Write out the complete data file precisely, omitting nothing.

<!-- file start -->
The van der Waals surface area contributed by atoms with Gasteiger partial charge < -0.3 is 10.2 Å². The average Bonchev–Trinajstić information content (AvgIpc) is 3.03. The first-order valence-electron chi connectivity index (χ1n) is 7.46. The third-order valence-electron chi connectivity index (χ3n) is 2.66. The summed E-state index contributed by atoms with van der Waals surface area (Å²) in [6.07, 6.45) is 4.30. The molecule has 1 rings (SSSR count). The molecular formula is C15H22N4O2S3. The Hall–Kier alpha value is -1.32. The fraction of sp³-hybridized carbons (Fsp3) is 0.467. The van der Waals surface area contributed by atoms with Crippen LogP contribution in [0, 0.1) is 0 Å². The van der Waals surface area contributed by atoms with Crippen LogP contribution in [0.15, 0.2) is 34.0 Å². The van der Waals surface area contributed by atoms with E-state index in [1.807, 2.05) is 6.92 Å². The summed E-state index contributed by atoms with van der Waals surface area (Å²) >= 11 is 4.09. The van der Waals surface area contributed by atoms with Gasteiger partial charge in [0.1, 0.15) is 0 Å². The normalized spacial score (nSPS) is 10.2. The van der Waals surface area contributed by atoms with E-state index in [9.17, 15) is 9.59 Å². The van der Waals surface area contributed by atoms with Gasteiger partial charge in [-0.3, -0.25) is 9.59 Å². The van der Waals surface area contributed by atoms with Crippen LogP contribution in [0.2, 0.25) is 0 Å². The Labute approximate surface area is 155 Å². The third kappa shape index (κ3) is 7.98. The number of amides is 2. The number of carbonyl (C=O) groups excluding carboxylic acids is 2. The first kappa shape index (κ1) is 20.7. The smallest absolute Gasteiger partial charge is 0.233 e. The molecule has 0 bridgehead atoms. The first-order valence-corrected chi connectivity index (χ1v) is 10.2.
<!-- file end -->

The van der Waals surface area contributed by atoms with Gasteiger partial charge < -0.3 is 10.2 Å². The average Bonchev–Trinajstić information content (AvgIpc) is 3.03. The first-order valence-electron chi connectivity index (χ1n) is 7.46. The third-order valence-electron chi connectivity index (χ3n) is 2.66. The summed E-state index contributed by atoms with van der Waals surface area (Å²) in [6.07, 6.45) is 4.30. The molecule has 1 rings (SSSR count). The molecular formula is C15H22N4O2S3. The Hall–Kier alpha value is -1.32. The fraction of sp³-hybridized carbons (Fsp3) is 0.467. The van der Waals surface area contributed by atoms with Crippen LogP contribution in [0, 0.1) is 0 Å². The van der Waals surface area contributed by atoms with Crippen LogP contribution in [0.15, 0.2) is 34.0 Å². The van der Waals surface area contributed by atoms with E-state index in [1.807, 2.05) is 6.92 Å². The summed E-state index contributed by atoms with van der Waals surface area (Å²) >= 11 is 4.09. The van der Waals surface area contributed by atoms with Gasteiger partial charge in [0.1, 0.15) is 0 Å². The normalized spacial score (nSPS) is 10.2. The van der Waals surface area contributed by atoms with E-state index in [9.17, 15) is 9.59 Å². The van der Waals surface area contributed by atoms with Gasteiger partial charge in [-0.3, -0.25) is 9.59 Å². The van der Waals surface area contributed by atoms with Crippen LogP contribution in [0.2, 0.25) is 0 Å². The Labute approximate surface area is 155 Å². The third kappa shape index (κ3) is 7.98. The number of amides is 2. The number of carbonyl (C=O) groups excluding carboxylic acids is 2. The first kappa shape index (κ1) is 20.7. The smallest absolute Gasteiger partial charge is 0.233 e. The molecule has 0 bridgehead atoms. The first-order valence-corrected chi connectivity index (χ1v) is 10.2.